Otters in wintertime at the Detroit Zoo

- Just because it's cold outside doesn't mean there's nothing to do at the zoo. many of the animals thrive in this weather and many others have some very warm homes here.

VIDEO: Detroit Zoo Director Ron Kagan joins us on The Nine to show us some winter-loving animals and give us a preview of the Polk Penguin Conservation Center, which is opening in April.

First, we take a look at two otters out and about, Storm and Sparky. Sparky was born at the zoo a couple years ago and Storm was rescued in 2002 years ago after he was stuck in a mud bank in Lake Michigan after a storm. There are two other otters at the Detroit Zoo, Lucius and Whisker. Whisker was also rescued in 2009 after a family found her under a house in Washington.

The Edward Mardigian Sr. River Otter Habitat was designed so that visitors can view the otters at eye level as they swim. This naturalistic environment features a 5,900-gallon pool with a waterfall and waterslide, which the otters can often be seen using.

Once abundant in U.S. and Canadian rivers, lakes and coastal areas, river otter populations have suffered significant declines as a result of fur trapping, water pollution, habitat destruction, pesticides and other threats. Today, otters can be found in parts of Canada, the Northwest, the upper Great Lakes area, New England and Atlantic and Gulf Coast states. The North American river otter is a carnivore and eats things such as fish, turtles, crabs, birds, frogs and insects. On average, it lives to be 12 years old.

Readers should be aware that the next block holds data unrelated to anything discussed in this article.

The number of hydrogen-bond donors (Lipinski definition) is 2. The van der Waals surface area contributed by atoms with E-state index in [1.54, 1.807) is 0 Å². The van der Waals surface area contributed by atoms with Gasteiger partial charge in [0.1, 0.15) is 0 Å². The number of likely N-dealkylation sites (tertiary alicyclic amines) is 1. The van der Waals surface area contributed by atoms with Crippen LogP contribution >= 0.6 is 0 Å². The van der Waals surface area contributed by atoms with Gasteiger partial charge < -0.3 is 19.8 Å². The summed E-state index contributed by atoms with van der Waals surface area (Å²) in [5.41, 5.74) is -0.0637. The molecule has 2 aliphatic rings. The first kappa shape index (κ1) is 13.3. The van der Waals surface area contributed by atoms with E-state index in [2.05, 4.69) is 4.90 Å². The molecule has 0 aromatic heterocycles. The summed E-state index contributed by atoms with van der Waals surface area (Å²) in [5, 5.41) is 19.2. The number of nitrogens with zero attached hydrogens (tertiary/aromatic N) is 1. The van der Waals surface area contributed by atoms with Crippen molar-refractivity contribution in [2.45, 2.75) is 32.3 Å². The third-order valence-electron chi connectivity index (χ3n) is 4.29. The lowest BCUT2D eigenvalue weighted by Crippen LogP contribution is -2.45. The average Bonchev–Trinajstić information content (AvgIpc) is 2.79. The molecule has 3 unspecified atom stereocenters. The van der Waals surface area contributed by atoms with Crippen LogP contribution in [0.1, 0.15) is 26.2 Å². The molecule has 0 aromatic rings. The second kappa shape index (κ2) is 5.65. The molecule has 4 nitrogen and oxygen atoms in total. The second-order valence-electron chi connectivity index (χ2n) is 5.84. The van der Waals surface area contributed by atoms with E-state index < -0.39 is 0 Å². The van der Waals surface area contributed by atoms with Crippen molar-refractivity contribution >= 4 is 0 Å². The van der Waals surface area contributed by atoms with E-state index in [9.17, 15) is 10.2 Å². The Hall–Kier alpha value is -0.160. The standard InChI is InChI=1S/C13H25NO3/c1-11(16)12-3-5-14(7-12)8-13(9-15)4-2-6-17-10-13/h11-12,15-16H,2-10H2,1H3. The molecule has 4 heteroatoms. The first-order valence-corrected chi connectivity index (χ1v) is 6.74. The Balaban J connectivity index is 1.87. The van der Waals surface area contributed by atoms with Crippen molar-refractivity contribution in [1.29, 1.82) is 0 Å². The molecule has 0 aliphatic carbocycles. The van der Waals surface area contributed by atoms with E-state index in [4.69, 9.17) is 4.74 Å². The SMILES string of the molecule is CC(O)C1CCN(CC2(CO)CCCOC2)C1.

Polk Penguin Conservation Center

The Polk Penguin Conservation Center is opening April 18. It will be the most extraordinary conservation center for penguins in the world, Kagan says, and will redefine 'state of the art' for penguin habitats, just as the zoo's Penguinarium did in 1968.

The facility will feature a 326,000 gallon, 25-foot-deep aquatic area where visitors will be able to watch penguins from above and below.

The exterior has been designed to look like a tabular iceberg, complete with a crevasse and waterfall and will feature a dramatic 4-D entrance that will make visitors feel as if they are crossing the Drake Passage.

One of the most dramatic features of the Polk Penguin Conservation Center promises to be a chilled, 326,000-gallon, 25-foot-deep aquatic area where visitors will be able to watch penguins as they explore their habitat and deep-dive - something that is otherwise impossible to see, even in the wild.

For more information, visit www.detroitzoo.org


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